“There is nothing you can see that is not a flower; there is nothing you can think that is not the moon."
-Matsuo Basho, 17th Century Japanese Edo poet
Morgan Lehman Gallery is thrilled to present Sara Genn: Everything Will Be Okay, which marks the artist’s first exhibition at the gallery and Morgan Lehman’s inaugural show in its new gallery space.
In Sara Genn’s view, one misconception about design is that it’s merely about how things look. Really, it’s about how things function. We may understand such a notion in the context of machines and technology, but the idea of functionality could actually be applied to many arenas, including (if not especially), art. Paintings are made to engage, incite and connect people, but they also have the ability to quietly work within the balance of their own material limits and their own systems of visual organization. Genn believes that design principles may be freely applied to paintings, and her work unwaveringly affirms this sentiment.
The Japanese aesthetic philosophy of wabi-sabi states that objects and experiences are most beautiful when they evoke a feeling of spiritual longing. Stemming from her Japanese maternal heritage, Sara Genn’s interest in wabi-sabi has influenced her painting methodology well as the visual themes present in her work. Genn’s paintings strive to simultaneously offer a place of shelter and tension for the viewer; they provide a place for us to rest but also ask us to consider our own longing. As much as these works exude a visual weightlessness, they assert themselves as objects in space with varied tactile and material properties. Acrylic paint and unprimed canvas planes push against one another, edges meticulously created freehand without mechanical aids, highlighting the poetry of the imperfect within idealized design structures.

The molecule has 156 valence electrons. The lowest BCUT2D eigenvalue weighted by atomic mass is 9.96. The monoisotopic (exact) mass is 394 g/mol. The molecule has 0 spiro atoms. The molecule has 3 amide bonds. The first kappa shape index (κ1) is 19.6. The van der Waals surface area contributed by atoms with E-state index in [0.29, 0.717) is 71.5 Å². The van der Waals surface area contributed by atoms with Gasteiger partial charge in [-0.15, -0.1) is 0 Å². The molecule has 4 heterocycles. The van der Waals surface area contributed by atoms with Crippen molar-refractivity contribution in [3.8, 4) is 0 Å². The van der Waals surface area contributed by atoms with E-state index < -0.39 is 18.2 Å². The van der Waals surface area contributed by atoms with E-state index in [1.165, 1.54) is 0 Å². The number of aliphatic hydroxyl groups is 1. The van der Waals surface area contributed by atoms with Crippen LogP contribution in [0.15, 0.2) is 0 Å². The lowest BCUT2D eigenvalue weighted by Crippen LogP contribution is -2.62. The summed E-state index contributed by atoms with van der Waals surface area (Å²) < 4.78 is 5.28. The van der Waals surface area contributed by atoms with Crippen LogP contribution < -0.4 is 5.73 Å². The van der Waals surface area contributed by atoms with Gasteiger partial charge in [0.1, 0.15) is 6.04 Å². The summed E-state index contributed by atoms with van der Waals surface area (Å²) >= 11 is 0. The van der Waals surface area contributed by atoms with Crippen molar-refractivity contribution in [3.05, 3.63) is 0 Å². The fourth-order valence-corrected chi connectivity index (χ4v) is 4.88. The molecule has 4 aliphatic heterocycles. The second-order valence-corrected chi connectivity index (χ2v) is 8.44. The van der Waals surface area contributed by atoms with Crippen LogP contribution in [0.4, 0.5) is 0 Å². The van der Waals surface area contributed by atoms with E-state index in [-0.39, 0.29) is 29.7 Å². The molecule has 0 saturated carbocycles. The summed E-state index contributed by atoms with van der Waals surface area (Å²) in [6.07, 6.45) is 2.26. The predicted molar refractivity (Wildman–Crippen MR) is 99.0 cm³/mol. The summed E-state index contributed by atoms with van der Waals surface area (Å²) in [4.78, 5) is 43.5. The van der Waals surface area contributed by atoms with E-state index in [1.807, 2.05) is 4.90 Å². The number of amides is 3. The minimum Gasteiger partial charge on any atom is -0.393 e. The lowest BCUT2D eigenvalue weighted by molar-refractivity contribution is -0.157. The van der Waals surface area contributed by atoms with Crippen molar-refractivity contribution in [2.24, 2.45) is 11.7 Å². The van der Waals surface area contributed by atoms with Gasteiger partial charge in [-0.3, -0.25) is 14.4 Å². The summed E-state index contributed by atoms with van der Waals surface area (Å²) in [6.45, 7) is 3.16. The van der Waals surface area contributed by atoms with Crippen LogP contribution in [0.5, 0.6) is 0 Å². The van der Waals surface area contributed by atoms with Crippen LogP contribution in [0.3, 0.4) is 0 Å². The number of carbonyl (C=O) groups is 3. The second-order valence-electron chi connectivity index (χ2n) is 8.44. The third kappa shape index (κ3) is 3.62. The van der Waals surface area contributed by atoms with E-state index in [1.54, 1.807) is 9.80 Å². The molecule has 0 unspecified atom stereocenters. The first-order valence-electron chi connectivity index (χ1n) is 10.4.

Having recently set up a secondary studio in a 1960 Mid-Century house in Palm Springs, California at the edge of the wilderness of Joshua Tree, Genn found herself struck by the power of her environment to radicalize the basic principles that have always driven her practice: asymmetry, asperity (the roughness or irregularity of things,) simplicity, austerity and intimacy. These new paintings reaffirm the artist’s core artistic philosophy. They are generous of spirit through restraint, everything inspired by a new sense of place.
Sara Genn is a Canadian-born artist, composer, and independent recording artist. She graduated with a BFA from Queen’s University in Kingston, Ontario in 1994. After spending 15 years in New York City, Genn relocated to Palm Springs, California. Genn’s work has been featured in the New York Times, House Beautiful, Create!, House and Home, NYLON Japan, Town and Country, W, Domino, American Art Collector, New York Magazine, LONY, and Tatler, as well as in the Rizzoli publication New York Parties: Private Views. The artist lives and works in Palm Springs, California.